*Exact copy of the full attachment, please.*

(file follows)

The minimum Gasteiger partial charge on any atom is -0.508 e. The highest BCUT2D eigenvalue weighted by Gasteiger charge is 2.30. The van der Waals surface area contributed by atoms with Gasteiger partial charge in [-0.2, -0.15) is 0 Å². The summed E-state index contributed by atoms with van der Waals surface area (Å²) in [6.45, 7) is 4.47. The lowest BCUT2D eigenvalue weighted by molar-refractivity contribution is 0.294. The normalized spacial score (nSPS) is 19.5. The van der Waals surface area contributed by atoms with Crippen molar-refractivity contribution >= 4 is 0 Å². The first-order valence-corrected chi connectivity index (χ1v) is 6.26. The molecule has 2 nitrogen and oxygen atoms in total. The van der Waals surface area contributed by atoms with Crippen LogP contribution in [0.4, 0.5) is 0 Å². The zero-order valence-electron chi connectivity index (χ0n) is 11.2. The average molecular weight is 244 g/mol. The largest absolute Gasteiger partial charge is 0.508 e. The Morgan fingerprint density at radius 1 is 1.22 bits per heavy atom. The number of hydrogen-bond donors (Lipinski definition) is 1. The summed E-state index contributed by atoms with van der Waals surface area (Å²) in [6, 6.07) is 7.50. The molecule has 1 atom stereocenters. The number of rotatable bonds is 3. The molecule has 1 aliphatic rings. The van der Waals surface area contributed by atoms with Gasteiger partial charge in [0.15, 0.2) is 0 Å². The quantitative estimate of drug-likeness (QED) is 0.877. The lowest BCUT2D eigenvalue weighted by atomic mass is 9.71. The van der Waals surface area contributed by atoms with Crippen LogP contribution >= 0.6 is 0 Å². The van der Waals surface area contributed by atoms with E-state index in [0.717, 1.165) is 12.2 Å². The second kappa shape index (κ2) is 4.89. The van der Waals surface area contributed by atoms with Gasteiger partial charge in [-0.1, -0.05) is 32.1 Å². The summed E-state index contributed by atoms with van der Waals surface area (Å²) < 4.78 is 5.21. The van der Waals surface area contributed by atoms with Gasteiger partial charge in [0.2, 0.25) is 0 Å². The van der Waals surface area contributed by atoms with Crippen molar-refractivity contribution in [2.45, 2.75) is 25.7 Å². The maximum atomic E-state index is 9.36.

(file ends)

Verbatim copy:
The minimum Gasteiger partial charge on any atom is -0.508 e. The highest BCUT2D eigenvalue weighted by Gasteiger charge is 2.30. The van der Waals surface area contributed by atoms with Gasteiger partial charge in [-0.2, -0.15) is 0 Å². The summed E-state index contributed by atoms with van der Waals surface area (Å²) in [6.45, 7) is 4.47. The lowest BCUT2D eigenvalue weighted by molar-refractivity contribution is 0.294. The normalized spacial score (nSPS) is 19.5. The van der Waals surface area contributed by atoms with Crippen molar-refractivity contribution >= 4 is 0 Å². The first-order valence-corrected chi connectivity index (χ1v) is 6.26. The molecule has 2 nitrogen and oxygen atoms in total. The van der Waals surface area contributed by atoms with Crippen LogP contribution in [0.4, 0.5) is 0 Å². The zero-order valence-electron chi connectivity index (χ0n) is 11.2. The average molecular weight is 244 g/mol. The largest absolute Gasteiger partial charge is 0.508 e. The Morgan fingerprint density at radius 1 is 1.22 bits per heavy atom. The number of hydrogen-bond donors (Lipinski definition) is 1. The summed E-state index contributed by atoms with van der Waals surface area (Å²) in [6, 6.07) is 7.50. The molecule has 1 atom stereocenters. The number of rotatable bonds is 3. The molecule has 1 aliphatic rings. The van der Waals surface area contributed by atoms with Gasteiger partial charge in [0.15, 0.2) is 0 Å². The quantitative estimate of drug-likeness (QED) is 0.877. The lowest BCUT2D eigenvalue weighted by atomic mass is 9.71. The van der Waals surface area contributed by atoms with Crippen LogP contribution >= 0.6 is 0 Å². The van der Waals surface area contributed by atoms with E-state index in [0.717, 1.165) is 12.2 Å². The second kappa shape index (κ2) is 4.89. The van der Waals surface area contributed by atoms with Gasteiger partial charge in [-0.1, -0.05) is 32.1 Å². The summed E-state index contributed by atoms with van der Waals surface area (Å²) < 4.78 is 5.21. The van der Waals surface area contributed by atoms with Gasteiger partial charge in [0.2, 0.25) is 0 Å². The van der Waals surface area contributed by atoms with Crippen molar-refractivity contribution in [2.45, 2.75) is 25.7 Å². The maximum atomic E-state index is 9.36.